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Our society applauds, respects, values, and compensates the final product of successful effort. We might think that preparing students for the “real world” means focusing attention on perfection and the final products students submit. While time allows for this focus, we must consider that our primary work is in helping students learn. For example, when new employees undergo training, often emerging ideas are refined and new products or services result. True ability focuses on learning growth, best processes, and progress toward success.


Excellent processes create quality products.


When preoccupied with students’ final products, we risk students losing perception, appreciation, and value for the learning process. Not surprisingly, copying someone else’s work and other graceless actions that fail to generate learning and build learning paths become the unimaginative and desperate options students consider.


When focused on processes rather than preoccupied with results, learning accelerates, and students become more invested. Unless we help them to become aware of learning processes and how they lead to success, we risk students thinking that what matters most is the grade, not the learning journey. Here are four reasons to help students focus on the process as much as the destination.


A focus on process:

  • Gives students permission to reflect on and learn from mistakes. Risks present less scary when students see them as part of the learning path.
  • Helps students see that learning emerges as the result of a journey. The destination may be a beacon for direction, but the journey to learning is what matters most.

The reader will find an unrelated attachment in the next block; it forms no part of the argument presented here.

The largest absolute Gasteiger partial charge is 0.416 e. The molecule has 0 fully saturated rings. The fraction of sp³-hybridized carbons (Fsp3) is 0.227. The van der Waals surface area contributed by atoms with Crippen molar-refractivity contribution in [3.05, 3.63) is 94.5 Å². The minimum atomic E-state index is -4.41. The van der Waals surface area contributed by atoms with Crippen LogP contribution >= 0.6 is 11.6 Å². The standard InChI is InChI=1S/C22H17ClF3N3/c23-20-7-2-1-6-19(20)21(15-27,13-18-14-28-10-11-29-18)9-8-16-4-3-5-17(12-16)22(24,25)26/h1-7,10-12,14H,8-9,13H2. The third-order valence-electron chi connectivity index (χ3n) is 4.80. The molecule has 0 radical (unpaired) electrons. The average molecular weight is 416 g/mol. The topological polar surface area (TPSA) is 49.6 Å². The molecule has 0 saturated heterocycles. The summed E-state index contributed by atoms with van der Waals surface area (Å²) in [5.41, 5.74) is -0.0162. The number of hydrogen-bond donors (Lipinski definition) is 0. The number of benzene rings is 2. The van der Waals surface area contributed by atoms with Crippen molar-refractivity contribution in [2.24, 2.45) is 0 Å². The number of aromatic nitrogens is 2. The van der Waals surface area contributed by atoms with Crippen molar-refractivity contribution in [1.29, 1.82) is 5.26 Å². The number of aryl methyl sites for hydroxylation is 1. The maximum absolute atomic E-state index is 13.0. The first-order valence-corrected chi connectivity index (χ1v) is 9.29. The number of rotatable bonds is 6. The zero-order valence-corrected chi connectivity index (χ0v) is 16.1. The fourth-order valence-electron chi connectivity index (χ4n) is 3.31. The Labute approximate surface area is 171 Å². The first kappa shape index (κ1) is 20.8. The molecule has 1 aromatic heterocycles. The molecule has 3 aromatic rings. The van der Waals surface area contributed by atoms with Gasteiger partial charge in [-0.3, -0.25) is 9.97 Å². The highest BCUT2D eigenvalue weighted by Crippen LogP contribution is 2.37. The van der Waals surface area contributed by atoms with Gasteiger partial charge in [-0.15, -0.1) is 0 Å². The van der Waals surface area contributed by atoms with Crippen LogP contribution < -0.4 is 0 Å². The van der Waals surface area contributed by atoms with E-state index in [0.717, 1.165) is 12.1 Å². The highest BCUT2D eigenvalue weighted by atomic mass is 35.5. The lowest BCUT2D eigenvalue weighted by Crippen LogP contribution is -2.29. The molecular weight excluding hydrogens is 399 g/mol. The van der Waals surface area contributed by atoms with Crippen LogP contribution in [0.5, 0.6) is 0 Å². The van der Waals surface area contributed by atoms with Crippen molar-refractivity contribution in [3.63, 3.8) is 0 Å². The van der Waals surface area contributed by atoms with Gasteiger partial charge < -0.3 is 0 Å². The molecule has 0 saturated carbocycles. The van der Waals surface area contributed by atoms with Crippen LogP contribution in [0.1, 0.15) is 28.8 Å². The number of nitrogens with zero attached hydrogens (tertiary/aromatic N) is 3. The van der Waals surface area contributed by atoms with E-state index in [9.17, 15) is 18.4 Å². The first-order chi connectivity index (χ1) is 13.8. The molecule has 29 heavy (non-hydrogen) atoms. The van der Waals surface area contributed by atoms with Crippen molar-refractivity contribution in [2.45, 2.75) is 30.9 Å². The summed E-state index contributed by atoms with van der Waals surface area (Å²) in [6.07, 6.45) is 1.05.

• Provides greater focus on what leads to learning rather external rewards. Approval and other symbols of success become a reflection of rather than the purpose for learning.
  • Offers students greater control over decisions, steps, and strategies that lead to learning. Students gain greater ownership of and gain increased sense of efficacy about their learning.


So, how can we help students increase focus on the processes of learning and be less preoccupied by grades and other symbols of accomplishment? Here are four strategies to consider.


First, break down major assignments and projects when introducing them to students. For example, begin with students contemplating potential topics, generating questions worth exploring, or engaging in other generative processes. Students might develop draft outlines for the learning work they want to do and seek feedback from classmates and you to refine and clarify their work. Next, students might develop portions or drafts of their work to share for further feedback and suggestions. As the work unfolds, the learning journey can be captured in successive decisions, drafts, and other documents that tell the story from initial exploration to final presentation.


Second, have students keep a log of their thinking, initial attempts, mistakes made, learning gained, and how what they have learned is applied to and integrated with their evolving work. This level of reflection helps students become more aware of their thinking and learning as the work unfolds. Their learning reflections also will fill with meaning and likely will be remembered long after the work is finished.


Third, focus guidance, support, and feedback on the process of learning. When you focus engagement on what and how the student learns, you reduce preoccupation with grades, while valuing the learning journey. Your questions and observations about what students notice, how they adjust, and the difference their thinking makes in their learning provide powerful stimuli and foster focused influence for learning.


Fourth, display learning journey evidence. Students might create bulletin boards, write blogs, or create graphic images with artifacts to document their learning journey. Posting, sharing, and documenting their learning journey sends a powerful message about the purpose and value of what they have accomplished without distraction from artificial symbols, such as grades.


There’s no question that quality learning outcomes are integral to the long-term success of our students. However, learning outcomes result from decisions, strategies, and other processes that lead to the success our students deserve. Attention to the processes of learning inevitably leads to learning products that reflect the quality we seek.


Thought for the Week

In response to the uncertainty and disruption in which we find ourselves, researchers and experts say that the number one skill for survival and success in today’s environment is adaptability.

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